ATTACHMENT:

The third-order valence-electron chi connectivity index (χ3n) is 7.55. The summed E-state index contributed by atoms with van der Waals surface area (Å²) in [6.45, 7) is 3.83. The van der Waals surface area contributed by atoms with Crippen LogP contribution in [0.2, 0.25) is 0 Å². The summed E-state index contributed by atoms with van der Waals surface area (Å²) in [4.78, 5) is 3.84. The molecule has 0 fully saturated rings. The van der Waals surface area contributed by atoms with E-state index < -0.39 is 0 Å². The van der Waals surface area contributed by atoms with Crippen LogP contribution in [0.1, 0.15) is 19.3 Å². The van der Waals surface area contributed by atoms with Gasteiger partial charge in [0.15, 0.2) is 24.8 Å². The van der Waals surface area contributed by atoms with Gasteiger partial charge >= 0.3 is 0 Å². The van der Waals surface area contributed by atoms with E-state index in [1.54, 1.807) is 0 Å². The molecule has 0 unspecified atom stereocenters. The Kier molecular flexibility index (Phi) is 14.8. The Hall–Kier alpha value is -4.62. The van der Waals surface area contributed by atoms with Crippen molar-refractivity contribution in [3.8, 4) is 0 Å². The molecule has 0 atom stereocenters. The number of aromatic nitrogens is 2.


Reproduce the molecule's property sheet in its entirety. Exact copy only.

The third-order valence-electron chi connectivity index (χ3n) is 7.55. The summed E-state index contributed by atoms with van der Waals surface area (Å²) in [6.45, 7) is 3.83. The van der Waals surface area contributed by atoms with Crippen LogP contribution in [0.2, 0.25) is 0 Å². The summed E-state index contributed by atoms with van der Waals surface area (Å²) in [4.78, 5) is 3.84. The molecule has 0 fully saturated rings. The van der Waals surface area contributed by atoms with E-state index < -0.39 is 0 Å². The van der Waals surface area contributed by atoms with Crippen LogP contribution in [0.1, 0.15) is 19.3 Å². The van der Waals surface area contributed by atoms with Gasteiger partial charge in [0.15, 0.2) is 24.8 Å². The van der Waals surface area contributed by atoms with Gasteiger partial charge >= 0.3 is 0 Å². The van der Waals surface area contributed by atoms with E-state index in [1.54, 1.807) is 0 Å². The molecule has 0 unspecified atom stereocenters. The Kier molecular flexibility index (Phi) is 14.8. The Hall–Kier alpha value is -4.62. The van der Waals surface area contributed by atoms with Crippen molar-refractivity contribution in [3.8, 4) is 0 Å². The molecule has 0 atom stereocenters. The number of aromatic nitrogens is 2.